# Use the Squeeze (Sandwich) Theorem to solve this limits:

$\lim_\limits{n\to\infty} \frac{2\cos(3n)+5\sin(n^2)}{n+1}$

$\lim_\limits{n\to\infty} \frac{(-1)^{n+1}+2^{-n}+\cos(n!)}{\sqrt n}$

I don't know how to solve this. I know I have to find at least one function to compare it with the ones I have but I can't think of one. I know the answers of the limits but I have to explain my answer using the Theorem. Can someone please help me?

HINT

For the first observe that

$$\frac{-7}{n+1}\le \frac{2\cos(3n)+5\sin(n^2)}{n+1}\le \frac{7}{n+1}$$

and for the second

$$\frac{-2}{\sqrt n}\le \frac{(-1)^{n+1} +2^{-n} + \cos(n!)}{\sqrt n}\le \frac{4}{\sqrt n}$$

now take the limit.

• But for which values $cos(3n)$ and $sin(n^2)$ are both $1$ or $-1$? Because that's when the numerator is $7$ or $-7$. – Virginia Martín Herrera May 8 '18 at 17:47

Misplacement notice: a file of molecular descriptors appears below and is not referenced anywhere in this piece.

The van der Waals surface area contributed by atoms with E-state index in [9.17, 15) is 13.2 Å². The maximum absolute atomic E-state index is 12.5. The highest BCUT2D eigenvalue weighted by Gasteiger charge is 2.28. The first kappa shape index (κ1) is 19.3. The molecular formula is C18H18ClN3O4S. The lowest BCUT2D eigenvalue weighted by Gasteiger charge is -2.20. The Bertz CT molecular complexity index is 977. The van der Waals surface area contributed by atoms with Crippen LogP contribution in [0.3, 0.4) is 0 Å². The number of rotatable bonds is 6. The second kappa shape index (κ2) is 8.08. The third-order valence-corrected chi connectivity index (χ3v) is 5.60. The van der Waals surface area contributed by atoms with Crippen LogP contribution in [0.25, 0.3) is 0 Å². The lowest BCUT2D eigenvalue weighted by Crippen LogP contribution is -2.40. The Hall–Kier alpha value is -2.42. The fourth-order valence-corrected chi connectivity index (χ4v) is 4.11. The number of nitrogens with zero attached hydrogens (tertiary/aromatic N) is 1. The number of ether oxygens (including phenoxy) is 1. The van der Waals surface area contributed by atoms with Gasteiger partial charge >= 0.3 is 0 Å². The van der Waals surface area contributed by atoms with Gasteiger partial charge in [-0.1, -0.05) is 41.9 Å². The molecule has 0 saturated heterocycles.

• To apply the theorem we need just a lower and upper bound and $-7,+7$ is an estimation of those bounds. We could also use -100, and +150 it doesn't matter for the application of the squeeze theorem. The point is that the numerators in both cases are bounded. – user May 8 '18 at 17:52
• @VirginiaMartínHerrera: That's irrelevant. The whole point is that, no matter what n is, you can say with certainty that the numerator (in the first one, for example) must be between -7 and 7. We don't care whether it's ever exactly -7 or 7, or what value of n would even make that happen. What matters is that, as n grows to infinity, the numerator is "stuck between two finite values" while the denominator grows and grows, resulting in a fraction that shrinks to 0. – Brendan W. Sullivan May 8 '18 at 17:52
• Okay got it! thank you very much to both of you! – Virginia Martín Herrera May 8 '18 at 17:53
• @VirginiaMartínHerrera You are welcome! Bye – user May 8 '18 at 18:04

For both of these, all you really need is that sine and cosine are between -1 and 1. This lets you show that the numerators are bounded, so the ratio goes to zero.